The members of Sixty Minute Men spend a fair amount of time punching the clock, though their music allows them to slip away from the grind.
"We all have day jobs," relates the band's saxophone player and principal recording engineer, Jonathan Frett. "I work nine to five doing tech and digital-media consulting. Nick, our drummer, who we call Slick, is a restaurant manager. Andy, our bassist, is a sales manager. Our lead singer, Sonny, is in real estate, and Zach, our guitarist, is in contracting. We get together to rehearse and do some jamming on Wednesday evenings, and then we do nuts-and-bolts rehearsals on Sundays, where we tweak arrangements and work out our songs."
The title of the group's new release, What It's Gonna Take (LP), highlights the musicians' existential dilemma.
"The title track is a mix between young love and our music career and what we might accomplish," Frett explains. "What's it gonna take, and how do I make it? What is anyone trying to accomplish with any career? We also have a track, 'Chew,' which is about life and work. It wonders: Have I bitten off more than I can chew?"
Frett, the youngest member of the band at 29, moved to Boulder from Boston in 2015 and through some mutual friends met the group of musicians who now comprise the Sixty Minute Men. He says that the band, which changed its name from a previous handle (ISSOVEE) around the time he joined, takes its latest moniker from an old R&B tune from 1951. And while the outfit keeps its nose to the musical grindstone, its members also like to have a good time.
"We play on the Front Range a lot, and we just drove to Aspen yesterday to play at the Belly Up, where we opened for a band called Too Many Zooz. They play a genre that they coined brass house, which includes a lot of horns. The gig was great. It was the closing event for the last night of the X-Games. We played some tunes from our new record and had a blast."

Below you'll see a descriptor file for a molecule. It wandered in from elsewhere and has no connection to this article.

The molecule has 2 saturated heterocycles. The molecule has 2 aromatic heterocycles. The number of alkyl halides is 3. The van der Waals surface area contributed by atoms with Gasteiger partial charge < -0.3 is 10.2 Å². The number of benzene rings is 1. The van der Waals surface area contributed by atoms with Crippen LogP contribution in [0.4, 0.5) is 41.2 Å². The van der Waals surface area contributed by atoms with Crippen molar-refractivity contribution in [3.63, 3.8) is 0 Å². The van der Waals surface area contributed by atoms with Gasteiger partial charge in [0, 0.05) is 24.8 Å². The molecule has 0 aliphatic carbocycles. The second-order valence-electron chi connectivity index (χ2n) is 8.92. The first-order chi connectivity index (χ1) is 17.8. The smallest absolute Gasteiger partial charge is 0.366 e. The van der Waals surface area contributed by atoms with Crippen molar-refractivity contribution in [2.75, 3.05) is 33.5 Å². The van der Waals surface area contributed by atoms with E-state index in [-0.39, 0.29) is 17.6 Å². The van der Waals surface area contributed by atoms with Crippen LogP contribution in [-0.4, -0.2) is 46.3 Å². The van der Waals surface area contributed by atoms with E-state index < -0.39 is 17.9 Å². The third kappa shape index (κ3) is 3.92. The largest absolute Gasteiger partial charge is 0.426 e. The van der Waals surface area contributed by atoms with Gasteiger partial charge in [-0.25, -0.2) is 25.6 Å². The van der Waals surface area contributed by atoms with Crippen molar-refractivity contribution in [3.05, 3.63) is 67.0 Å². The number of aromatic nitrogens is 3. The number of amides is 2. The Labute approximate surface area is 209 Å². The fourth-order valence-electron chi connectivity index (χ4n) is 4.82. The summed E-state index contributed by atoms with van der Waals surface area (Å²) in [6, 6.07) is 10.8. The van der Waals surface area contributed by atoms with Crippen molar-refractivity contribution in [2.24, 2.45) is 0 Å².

Sixty Minute Men captures a soul-tinged sound that doesn't skimp on polished lead-guitar breaks and punchy horn sections. Frett says the band originally played Southern rock and blues rock but took a turn toward funk, jazz and classic R&B after he joined.
"When I first met the guys, we decided to focus on some higher-energy stuff, and collectively we decided to move toward soul and R&B with some jazz elements," he says. "The name Sixty Minute Men name came from a song, 'Sixty Minute Man,' that was one of the earliest R&B tunes ever. I think our bassist came up with it based on the song by Billy Ward and His Dominoes. We also market ourselves as 'funk and soul.'"
What It's Gonna Take, which is the band's third release under the Sixty Minute Men name and the first with lead singer Sonny Cruz, includes ten all-original tracks. Frett says the project is entirely a group effort, which is a mindset that the band, whose members range in age from 29 to 36, strives to preserve.
"We consider all our music a collective effort," says Frett. "We like to be part of something bigger than just ourselves; that's our culture. Some of the tunes are written by me and some are written by our guitarist, Zach [Robinson]. The two of us do a lot of the sheet writing, and then we'll bring it into the the band and Andy [Fox] will put a bass line on it, Slick [Nick Summers] will put the drum groove to it, and Sonny will write the lyrics. Everyone contributes their different parts."
The smooth, funky grooves and work ethic of the bandmates is on display, and their professionalism is evident in the nicely mixed production and musicianship on their latest tracks.
"Our theme has been to do what we can to get our work out there," Frett says. "I tacked on LP [long play] at the end of the title just because no one does that anymore. It's kind of ’70s-ish. The tunes [include] party songs like 'Get It,' which is a mix between James Brown and Soul Live and Lettuce. Then there's "Serendipity," which I wrote. I asked a friend to give me a word that she liked so that I could write a song around it. She gave me that word, and I wrote the tune."
Sixty Minute Men, with Here Come the Mummies, 8 p.m. Friday, February 22, Boulder Theater, $20-$25, bouldertheater.com.
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